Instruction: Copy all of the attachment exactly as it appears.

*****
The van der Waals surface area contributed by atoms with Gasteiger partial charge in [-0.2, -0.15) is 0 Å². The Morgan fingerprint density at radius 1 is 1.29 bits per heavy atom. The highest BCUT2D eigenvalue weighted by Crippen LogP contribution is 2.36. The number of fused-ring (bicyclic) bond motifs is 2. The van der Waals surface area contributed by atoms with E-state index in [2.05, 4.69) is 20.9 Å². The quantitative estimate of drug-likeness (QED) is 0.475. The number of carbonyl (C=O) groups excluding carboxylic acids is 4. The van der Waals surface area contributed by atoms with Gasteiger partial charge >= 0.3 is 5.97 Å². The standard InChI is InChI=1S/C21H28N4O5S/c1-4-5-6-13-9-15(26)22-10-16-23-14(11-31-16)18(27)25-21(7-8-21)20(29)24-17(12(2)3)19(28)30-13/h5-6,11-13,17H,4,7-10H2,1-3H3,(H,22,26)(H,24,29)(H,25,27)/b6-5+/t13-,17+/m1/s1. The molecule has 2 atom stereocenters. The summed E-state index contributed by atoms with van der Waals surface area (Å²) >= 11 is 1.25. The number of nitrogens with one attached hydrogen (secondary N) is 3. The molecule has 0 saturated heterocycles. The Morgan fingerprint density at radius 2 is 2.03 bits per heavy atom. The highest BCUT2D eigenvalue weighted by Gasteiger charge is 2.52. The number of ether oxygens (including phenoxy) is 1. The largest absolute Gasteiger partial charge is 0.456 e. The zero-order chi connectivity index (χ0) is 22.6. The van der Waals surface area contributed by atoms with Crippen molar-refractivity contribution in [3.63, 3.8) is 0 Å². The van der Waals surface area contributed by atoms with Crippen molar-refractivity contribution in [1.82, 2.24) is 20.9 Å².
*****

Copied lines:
The van der Waals surface area contributed by atoms with Gasteiger partial charge in [-0.2, -0.15) is 0 Å². The Morgan fingerprint density at radius 1 is 1.29 bits per heavy atom. The highest BCUT2D eigenvalue weighted by Crippen LogP contribution is 2.36. The number of fused-ring (bicyclic) bond motifs is 2. The van der Waals surface area contributed by atoms with E-state index in [2.05, 4.69) is 20.9 Å². The quantitative estimate of drug-likeness (QED) is 0.475. The number of carbonyl (C=O) groups excluding carboxylic acids is 4. The van der Waals surface area contributed by atoms with Gasteiger partial charge >= 0.3 is 5.97 Å². The standard InChI is InChI=1S/C21H28N4O5S/c1-4-5-6-13-9-15(26)22-10-16-23-14(11-31-16)18(27)25-21(7-8-21)20(29)24-17(12(2)3)19(28)30-13/h5-6,11-13,17H,4,7-10H2,1-3H3,(H,22,26)(H,24,29)(H,25,27)/b6-5+/t13-,17+/m1/s1. The molecule has 2 atom stereocenters. The summed E-state index contributed by atoms with van der Waals surface area (Å²) >= 11 is 1.25. The number of nitrogens with one attached hydrogen (secondary N) is 3. The molecule has 0 saturated heterocycles. The Morgan fingerprint density at radius 2 is 2.03 bits per heavy atom. The highest BCUT2D eigenvalue weighted by Gasteiger charge is 2.52. The number of ether oxygens (including phenoxy) is 1. The largest absolute Gasteiger partial charge is 0.456 e. The zero-order chi connectivity index (χ0) is 22.6. The van der Waals surface area contributed by atoms with Crippen molar-refractivity contribution in [3.63, 3.8) is 0 Å². The van der Waals surface area contributed by atoms with Crippen molar-refractivity contribution in [1.82, 2.24) is 20.9 Å².